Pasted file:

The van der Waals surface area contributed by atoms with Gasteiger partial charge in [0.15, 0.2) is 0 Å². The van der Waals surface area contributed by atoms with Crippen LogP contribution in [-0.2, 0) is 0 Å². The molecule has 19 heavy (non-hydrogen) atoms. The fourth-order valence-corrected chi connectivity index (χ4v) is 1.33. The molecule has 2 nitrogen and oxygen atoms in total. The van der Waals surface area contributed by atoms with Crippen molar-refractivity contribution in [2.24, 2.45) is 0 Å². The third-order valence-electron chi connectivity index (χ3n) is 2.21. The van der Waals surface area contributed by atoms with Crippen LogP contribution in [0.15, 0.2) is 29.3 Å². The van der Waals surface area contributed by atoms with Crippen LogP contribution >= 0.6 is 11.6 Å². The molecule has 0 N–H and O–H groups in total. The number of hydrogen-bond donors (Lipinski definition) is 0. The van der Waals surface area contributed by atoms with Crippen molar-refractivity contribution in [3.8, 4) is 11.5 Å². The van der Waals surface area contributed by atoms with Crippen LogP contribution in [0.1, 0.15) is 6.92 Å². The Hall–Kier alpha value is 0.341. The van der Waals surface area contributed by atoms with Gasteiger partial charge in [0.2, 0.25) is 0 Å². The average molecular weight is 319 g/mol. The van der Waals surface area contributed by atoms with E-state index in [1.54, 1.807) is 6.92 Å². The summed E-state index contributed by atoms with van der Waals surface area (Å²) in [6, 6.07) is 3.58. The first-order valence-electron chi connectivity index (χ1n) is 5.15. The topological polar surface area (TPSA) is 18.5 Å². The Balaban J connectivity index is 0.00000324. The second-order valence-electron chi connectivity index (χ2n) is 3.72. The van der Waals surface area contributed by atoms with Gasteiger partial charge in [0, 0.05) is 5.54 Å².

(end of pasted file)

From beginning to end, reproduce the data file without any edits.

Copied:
The van der Waals surface area contributed by atoms with Gasteiger partial charge in [0.15, 0.2) is 0 Å². The van der Waals surface area contributed by atoms with Crippen LogP contribution in [-0.2, 0) is 0 Å². The molecule has 19 heavy (non-hydrogen) atoms. The fourth-order valence-corrected chi connectivity index (χ4v) is 1.33. The molecule has 2 nitrogen and oxygen atoms in total. The van der Waals surface area contributed by atoms with Crippen molar-refractivity contribution in [2.24, 2.45) is 0 Å². The third-order valence-electron chi connectivity index (χ3n) is 2.21. The van der Waals surface area contributed by atoms with Crippen LogP contribution in [0.15, 0.2) is 29.3 Å². The van der Waals surface area contributed by atoms with Crippen LogP contribution >= 0.6 is 11.6 Å². The molecule has 0 N–H and O–H groups in total. The number of hydrogen-bond donors (Lipinski definition) is 0. The van der Waals surface area contributed by atoms with Crippen molar-refractivity contribution in [3.8, 4) is 11.5 Å². The van der Waals surface area contributed by atoms with Crippen LogP contribution in [0.1, 0.15) is 6.92 Å². The Hall–Kier alpha value is 0.341. The van der Waals surface area contributed by atoms with Gasteiger partial charge in [0.2, 0.25) is 0 Å². The average molecular weight is 319 g/mol. The van der Waals surface area contributed by atoms with E-state index in [1.54, 1.807) is 6.92 Å². The summed E-state index contributed by atoms with van der Waals surface area (Å²) in [6, 6.07) is 3.58. The first-order valence-electron chi connectivity index (χ1n) is 5.15. The topological polar surface area (TPSA) is 18.5 Å². The Balaban J connectivity index is 0.00000324. The second-order valence-electron chi connectivity index (χ2n) is 3.72. The van der Waals surface area contributed by atoms with Gasteiger partial charge in [0, 0.05) is 5.54 Å².